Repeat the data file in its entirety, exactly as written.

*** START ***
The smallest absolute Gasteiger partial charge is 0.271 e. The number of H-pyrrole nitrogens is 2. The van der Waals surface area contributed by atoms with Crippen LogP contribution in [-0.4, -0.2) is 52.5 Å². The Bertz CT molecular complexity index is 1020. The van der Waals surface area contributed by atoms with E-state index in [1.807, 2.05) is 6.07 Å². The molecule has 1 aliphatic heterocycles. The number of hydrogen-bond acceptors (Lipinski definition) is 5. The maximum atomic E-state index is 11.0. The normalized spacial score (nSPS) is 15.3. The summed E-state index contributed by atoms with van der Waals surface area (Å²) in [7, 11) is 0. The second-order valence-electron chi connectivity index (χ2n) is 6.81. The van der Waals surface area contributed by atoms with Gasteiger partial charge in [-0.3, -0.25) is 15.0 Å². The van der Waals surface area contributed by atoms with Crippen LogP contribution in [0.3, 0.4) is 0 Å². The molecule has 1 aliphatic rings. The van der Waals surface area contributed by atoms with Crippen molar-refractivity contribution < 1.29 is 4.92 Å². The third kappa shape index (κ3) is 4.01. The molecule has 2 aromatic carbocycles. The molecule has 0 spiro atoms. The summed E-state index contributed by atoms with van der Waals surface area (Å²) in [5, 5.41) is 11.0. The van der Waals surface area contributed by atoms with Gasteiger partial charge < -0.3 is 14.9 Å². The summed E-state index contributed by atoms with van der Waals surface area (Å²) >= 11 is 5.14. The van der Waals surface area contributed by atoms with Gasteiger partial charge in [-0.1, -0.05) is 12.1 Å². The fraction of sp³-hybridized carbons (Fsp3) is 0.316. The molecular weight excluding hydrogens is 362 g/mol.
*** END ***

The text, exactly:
The smallest absolute Gasteiger partial charge is 0.271 e. The number of H-pyrrole nitrogens is 2. The van der Waals surface area contributed by atoms with Crippen LogP contribution in [-0.4, -0.2) is 52.5 Å². The Bertz CT molecular complexity index is 1020. The van der Waals surface area contributed by atoms with E-state index in [1.807, 2.05) is 6.07 Å². The molecule has 1 aliphatic heterocycles. The number of hydrogen-bond acceptors (Lipinski definition) is 5. The maximum atomic E-state index is 11.0. The normalized spacial score (nSPS) is 15.3. The summed E-state index contributed by atoms with van der Waals surface area (Å²) in [7, 11) is 0. The second-order valence-electron chi connectivity index (χ2n) is 6.81. The van der Waals surface area contributed by atoms with Gasteiger partial charge in [-0.3, -0.25) is 15.0 Å². The van der Waals surface area contributed by atoms with Crippen LogP contribution in [0.3, 0.4) is 0 Å². The molecule has 1 aliphatic rings. The van der Waals surface area contributed by atoms with Crippen molar-refractivity contribution < 1.29 is 4.92 Å². The third kappa shape index (κ3) is 4.01. The molecule has 2 aromatic carbocycles. The molecule has 0 spiro atoms. The summed E-state index contributed by atoms with van der Waals surface area (Å²) in [5, 5.41) is 11.0. The van der Waals surface area contributed by atoms with Gasteiger partial charge < -0.3 is 14.9 Å². The summed E-state index contributed by atoms with van der Waals surface area (Å²) >= 11 is 5.14. The van der Waals surface area contributed by atoms with Gasteiger partial charge in [-0.1, -0.05) is 12.1 Å². The fraction of sp³-hybridized carbons (Fsp3) is 0.316. The molecular weight excluding hydrogens is 362 g/mol.